HONG KONG - Markets tumbled in Asia and Europe on Monday to extend a global rout while the dollar soared after a forecast-beating US inflation print ramped up bets on a more aggressive campaign of Federal Reserve interest rate hikes.
Fresh Covid outbreaks in Shanghai and Beijing have also seen authorities reimpose containment measures soon after lifting them, leading to fears about the world's number two economy.
The possibility of more restrictions in China's biggest cities weighed on oil prices, with concerns about a possible US recession and the stronger dollar adding to downward pressure on the black gold.
Investors were left surprised Friday when data showed US inflation jumped 8.6 percent in May, the fastest pace since December 1981, as the Ukraine war and China's lockdowns pushed up energy and food prices.
The reading has led to fervent speculation that the Fed will now be contemplating a 75 basis point lift in interest rates at some point, though it is still expected to stick to a flagged half-point hike when it meets this week.
With the central bank forced to be more aggressive, there is a concern that the US economy could be sent into recession next year.
"For the last few weeks, there has been a cautious calm in markets -- rates not pricing anything unforeseen, and equities able to make small gains," said SPI Asset Management's Stephen Innes.
"But the strength of (US consumer prices) completely upended that apple cart.
"The market is now thinking much more about the Fed driving rates sharply higher to get on top of inflation and then having to cut back as growth drops."
And Bank of Singapore chief economist Mansoor Mohi-uddin added that officials would likely lift borrowing costs 50 basis points for the next four meetings and eventually push the overall rate to 4.0 percent in 2023.
- Rupee hits record low -
Wall Street's three main indexes tanked, with the Nasdaq taking the heaviest blow as tech firms -- which are susceptible to higher rates -- were battered, while European markets were also hammered.
Asia followed suit, with Hong Kong, Tokyo, Mumbai, Jakarta, Taipei, Wellington, Shanghai, Singapore, Manila and Bangkok all taking a beating.
And Europe joined the retreat with London losing more than one percent as data showed the UK economy shrank for the second month in a row in April. Frankfurt and Paris were also deep in the red during morning trade.
Goldman Sachs analysts said in a note: "At some point financial conditions will tighten enough and/or growth will weaken enough such that the Fed can pause from hiking.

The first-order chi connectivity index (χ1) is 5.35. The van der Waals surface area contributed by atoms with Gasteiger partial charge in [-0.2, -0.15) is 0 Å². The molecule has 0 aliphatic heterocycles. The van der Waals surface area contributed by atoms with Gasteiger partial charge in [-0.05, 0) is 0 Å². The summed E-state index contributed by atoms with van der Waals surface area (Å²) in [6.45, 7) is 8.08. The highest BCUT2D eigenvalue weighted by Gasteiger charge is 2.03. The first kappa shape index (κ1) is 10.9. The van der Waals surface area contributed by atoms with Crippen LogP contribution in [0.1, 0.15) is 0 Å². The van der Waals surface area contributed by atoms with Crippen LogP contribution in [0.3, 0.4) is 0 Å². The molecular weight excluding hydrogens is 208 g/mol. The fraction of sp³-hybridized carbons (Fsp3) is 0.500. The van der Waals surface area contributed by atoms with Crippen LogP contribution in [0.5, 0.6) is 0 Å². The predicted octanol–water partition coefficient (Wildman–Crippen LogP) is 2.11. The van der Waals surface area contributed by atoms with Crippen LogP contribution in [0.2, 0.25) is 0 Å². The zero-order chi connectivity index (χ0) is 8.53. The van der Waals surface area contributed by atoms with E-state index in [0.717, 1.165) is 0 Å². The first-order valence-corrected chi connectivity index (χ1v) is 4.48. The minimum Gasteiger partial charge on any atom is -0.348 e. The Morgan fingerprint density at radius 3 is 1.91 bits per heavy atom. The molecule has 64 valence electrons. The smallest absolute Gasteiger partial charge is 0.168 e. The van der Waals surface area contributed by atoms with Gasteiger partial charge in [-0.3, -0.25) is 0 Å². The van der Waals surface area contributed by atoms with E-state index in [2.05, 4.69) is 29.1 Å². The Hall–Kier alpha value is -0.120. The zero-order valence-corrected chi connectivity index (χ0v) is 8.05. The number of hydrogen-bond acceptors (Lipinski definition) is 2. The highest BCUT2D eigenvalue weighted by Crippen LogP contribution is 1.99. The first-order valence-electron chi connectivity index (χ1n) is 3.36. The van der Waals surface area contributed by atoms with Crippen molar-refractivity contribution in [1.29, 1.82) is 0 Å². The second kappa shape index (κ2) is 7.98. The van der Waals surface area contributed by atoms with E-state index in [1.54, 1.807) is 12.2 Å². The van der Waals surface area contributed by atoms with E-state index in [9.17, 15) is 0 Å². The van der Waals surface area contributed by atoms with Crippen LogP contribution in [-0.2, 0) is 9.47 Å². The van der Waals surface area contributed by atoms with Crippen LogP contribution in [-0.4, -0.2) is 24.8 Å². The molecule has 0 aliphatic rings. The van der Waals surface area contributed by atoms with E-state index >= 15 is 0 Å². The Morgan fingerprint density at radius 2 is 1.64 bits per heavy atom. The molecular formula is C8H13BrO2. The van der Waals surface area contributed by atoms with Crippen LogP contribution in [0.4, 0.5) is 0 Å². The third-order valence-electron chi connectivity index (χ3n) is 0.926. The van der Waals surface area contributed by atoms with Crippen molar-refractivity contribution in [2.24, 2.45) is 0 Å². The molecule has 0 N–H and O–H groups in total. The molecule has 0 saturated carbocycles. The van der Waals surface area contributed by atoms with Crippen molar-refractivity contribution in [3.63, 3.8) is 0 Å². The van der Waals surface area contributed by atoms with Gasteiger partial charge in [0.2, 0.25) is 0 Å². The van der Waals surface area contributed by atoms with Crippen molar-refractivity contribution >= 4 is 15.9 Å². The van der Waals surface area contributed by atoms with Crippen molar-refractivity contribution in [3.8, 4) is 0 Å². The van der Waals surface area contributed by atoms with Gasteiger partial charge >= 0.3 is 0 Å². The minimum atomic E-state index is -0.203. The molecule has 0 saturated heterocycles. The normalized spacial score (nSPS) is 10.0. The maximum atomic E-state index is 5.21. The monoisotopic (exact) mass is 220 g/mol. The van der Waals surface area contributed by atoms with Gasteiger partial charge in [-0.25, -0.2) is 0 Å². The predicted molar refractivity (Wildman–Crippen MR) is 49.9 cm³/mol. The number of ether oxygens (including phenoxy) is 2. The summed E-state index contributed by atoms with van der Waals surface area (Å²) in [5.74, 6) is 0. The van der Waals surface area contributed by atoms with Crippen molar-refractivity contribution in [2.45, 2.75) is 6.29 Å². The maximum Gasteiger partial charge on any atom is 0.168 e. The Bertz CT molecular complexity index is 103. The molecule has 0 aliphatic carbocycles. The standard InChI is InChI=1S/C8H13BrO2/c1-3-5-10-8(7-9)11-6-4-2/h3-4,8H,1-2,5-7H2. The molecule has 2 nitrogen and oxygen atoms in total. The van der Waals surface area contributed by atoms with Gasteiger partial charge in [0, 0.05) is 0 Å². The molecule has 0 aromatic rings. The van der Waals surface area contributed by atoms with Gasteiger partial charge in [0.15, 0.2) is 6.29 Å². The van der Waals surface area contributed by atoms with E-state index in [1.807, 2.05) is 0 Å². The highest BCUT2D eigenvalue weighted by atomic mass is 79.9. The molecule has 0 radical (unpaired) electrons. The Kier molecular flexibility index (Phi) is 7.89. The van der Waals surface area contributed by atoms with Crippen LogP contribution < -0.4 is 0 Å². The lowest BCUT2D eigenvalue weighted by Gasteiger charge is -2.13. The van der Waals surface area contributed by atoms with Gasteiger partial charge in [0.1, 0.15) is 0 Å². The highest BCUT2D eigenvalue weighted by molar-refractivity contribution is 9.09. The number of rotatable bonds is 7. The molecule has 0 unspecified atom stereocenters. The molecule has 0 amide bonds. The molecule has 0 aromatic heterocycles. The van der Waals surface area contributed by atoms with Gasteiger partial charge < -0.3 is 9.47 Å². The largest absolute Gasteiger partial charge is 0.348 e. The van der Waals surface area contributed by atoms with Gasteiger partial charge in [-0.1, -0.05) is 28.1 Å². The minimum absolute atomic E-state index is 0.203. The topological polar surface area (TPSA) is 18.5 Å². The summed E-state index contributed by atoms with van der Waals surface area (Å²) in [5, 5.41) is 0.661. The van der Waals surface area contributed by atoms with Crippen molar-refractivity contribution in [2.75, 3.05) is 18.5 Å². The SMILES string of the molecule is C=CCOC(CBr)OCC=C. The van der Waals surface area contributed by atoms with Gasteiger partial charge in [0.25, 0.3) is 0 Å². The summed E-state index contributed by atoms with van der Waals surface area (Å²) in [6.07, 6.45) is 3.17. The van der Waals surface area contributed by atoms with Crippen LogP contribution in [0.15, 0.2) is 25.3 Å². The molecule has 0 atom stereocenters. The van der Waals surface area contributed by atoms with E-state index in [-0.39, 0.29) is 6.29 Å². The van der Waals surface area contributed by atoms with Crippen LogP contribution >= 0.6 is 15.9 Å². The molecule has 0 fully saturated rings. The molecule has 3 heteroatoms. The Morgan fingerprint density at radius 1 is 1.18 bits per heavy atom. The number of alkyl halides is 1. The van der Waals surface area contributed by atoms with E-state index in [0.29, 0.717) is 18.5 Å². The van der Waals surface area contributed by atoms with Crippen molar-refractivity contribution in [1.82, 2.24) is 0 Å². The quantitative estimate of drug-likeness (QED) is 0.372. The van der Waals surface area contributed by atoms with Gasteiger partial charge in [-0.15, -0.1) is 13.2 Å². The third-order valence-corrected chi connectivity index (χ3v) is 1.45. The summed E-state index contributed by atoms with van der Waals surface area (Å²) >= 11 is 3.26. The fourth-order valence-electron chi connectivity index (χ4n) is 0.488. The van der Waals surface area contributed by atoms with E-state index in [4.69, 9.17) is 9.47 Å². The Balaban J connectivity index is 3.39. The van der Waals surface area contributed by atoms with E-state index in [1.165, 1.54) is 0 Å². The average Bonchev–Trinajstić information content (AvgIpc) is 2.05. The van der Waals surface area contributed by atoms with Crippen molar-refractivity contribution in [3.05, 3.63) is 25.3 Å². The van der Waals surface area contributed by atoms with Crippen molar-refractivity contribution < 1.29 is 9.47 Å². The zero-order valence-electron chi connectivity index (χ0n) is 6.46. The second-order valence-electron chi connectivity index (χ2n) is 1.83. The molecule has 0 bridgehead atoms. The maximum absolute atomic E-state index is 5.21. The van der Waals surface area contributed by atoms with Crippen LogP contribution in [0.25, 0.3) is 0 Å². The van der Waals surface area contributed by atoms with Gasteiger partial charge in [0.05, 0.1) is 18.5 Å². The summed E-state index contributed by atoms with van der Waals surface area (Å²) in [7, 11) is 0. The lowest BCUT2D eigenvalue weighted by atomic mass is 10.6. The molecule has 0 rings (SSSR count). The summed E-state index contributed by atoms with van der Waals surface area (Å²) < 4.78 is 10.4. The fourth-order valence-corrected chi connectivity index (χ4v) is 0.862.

"But we still seem far from that point, which suggests upside risks to bond yields, ongoing pressure on risky assets, and likely broad US dollar strength for now."
The dollar continued to push higher on expectations for a sharp increase in US rates, hitting a 24-year peak of 135.19 yen while it also broke above 78 Indian rupees for the first time.
The greenback was also at multi-year highs on the euro and sterling.
"The ongoing backdrop to the yen's fall is the growing gap between long-term interest rates in Japan and the United States," Takahide Kinouchi, executive economist at Nomura Research Institute, said in a recent commentary.
But the head of the Bank of Japan remained steadfast in sticking to its policies, saying last week that "monetary tightening is not at all a suitable measure" for Japan, whose economy is still recovering from the pandemic.
Questioned in parliament on Monday, Haruhiko Kuroda said: "The recent rapid depreciation of the yen increases uncertainties and means companies face difficulties in drafting business plans, thus it is negative for the economy and not desirable."
Oil prices sank, extending Friday's retreat, on demand concerns as China sticks to an economically damaging zero-Covid policy to fight a fresh outbreak of the disease.
Parts of Shanghai were put back into lockdown and officials carried out mass testing on millions of people, just weeks after lifting strict measures in the country's biggest city.
The uncertainty has also hit Bitcoin, with the cryptocurrency falling below $25,000 for the first time since the end of 2020.